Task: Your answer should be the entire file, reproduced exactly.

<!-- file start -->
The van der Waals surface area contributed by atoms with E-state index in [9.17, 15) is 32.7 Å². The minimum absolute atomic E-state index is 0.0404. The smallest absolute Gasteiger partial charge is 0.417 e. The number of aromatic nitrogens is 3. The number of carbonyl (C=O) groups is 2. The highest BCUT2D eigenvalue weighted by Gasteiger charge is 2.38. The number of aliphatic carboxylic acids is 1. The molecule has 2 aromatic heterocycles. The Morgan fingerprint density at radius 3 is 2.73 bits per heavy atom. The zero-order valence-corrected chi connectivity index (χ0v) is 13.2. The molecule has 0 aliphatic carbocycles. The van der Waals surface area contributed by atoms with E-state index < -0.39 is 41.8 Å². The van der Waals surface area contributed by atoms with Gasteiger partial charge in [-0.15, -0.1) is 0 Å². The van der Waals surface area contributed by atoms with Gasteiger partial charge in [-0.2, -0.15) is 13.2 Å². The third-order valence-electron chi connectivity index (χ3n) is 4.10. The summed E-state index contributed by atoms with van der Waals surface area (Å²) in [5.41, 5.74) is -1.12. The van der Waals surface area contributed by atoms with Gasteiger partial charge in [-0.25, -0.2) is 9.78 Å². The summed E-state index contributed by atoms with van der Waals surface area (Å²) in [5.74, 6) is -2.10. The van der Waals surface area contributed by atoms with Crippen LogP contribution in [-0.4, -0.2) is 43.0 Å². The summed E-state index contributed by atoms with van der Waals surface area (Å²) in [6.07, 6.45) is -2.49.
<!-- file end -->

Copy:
The van der Waals surface area contributed by atoms with E-state index in [9.17, 15) is 32.7 Å². The minimum absolute atomic E-state index is 0.0404. The smallest absolute Gasteiger partial charge is 0.417 e. The number of aromatic nitrogens is 3. The number of carbonyl (C=O) groups is 2. The highest BCUT2D eigenvalue weighted by Gasteiger charge is 2.38. The number of aliphatic carboxylic acids is 1. The molecule has 2 aromatic heterocycles. The Morgan fingerprint density at radius 3 is 2.73 bits per heavy atom. The zero-order valence-corrected chi connectivity index (χ0v) is 13.2. The molecule has 0 aliphatic carbocycles. The van der Waals surface area contributed by atoms with E-state index < -0.39 is 41.8 Å². The van der Waals surface area contributed by atoms with Gasteiger partial charge in [-0.15, -0.1) is 0 Å². The van der Waals surface area contributed by atoms with Gasteiger partial charge in [-0.2, -0.15) is 13.2 Å². The third-order valence-electron chi connectivity index (χ3n) is 4.10. The summed E-state index contributed by atoms with van der Waals surface area (Å²) in [5.41, 5.74) is -1.12. The van der Waals surface area contributed by atoms with Gasteiger partial charge in [-0.25, -0.2) is 9.78 Å². The summed E-state index contributed by atoms with van der Waals surface area (Å²) in [5.74, 6) is -2.10. The van der Waals surface area contributed by atoms with Crippen LogP contribution in [-0.4, -0.2) is 43.0 Å². The summed E-state index contributed by atoms with van der Waals surface area (Å²) in [6.07, 6.45) is -2.49.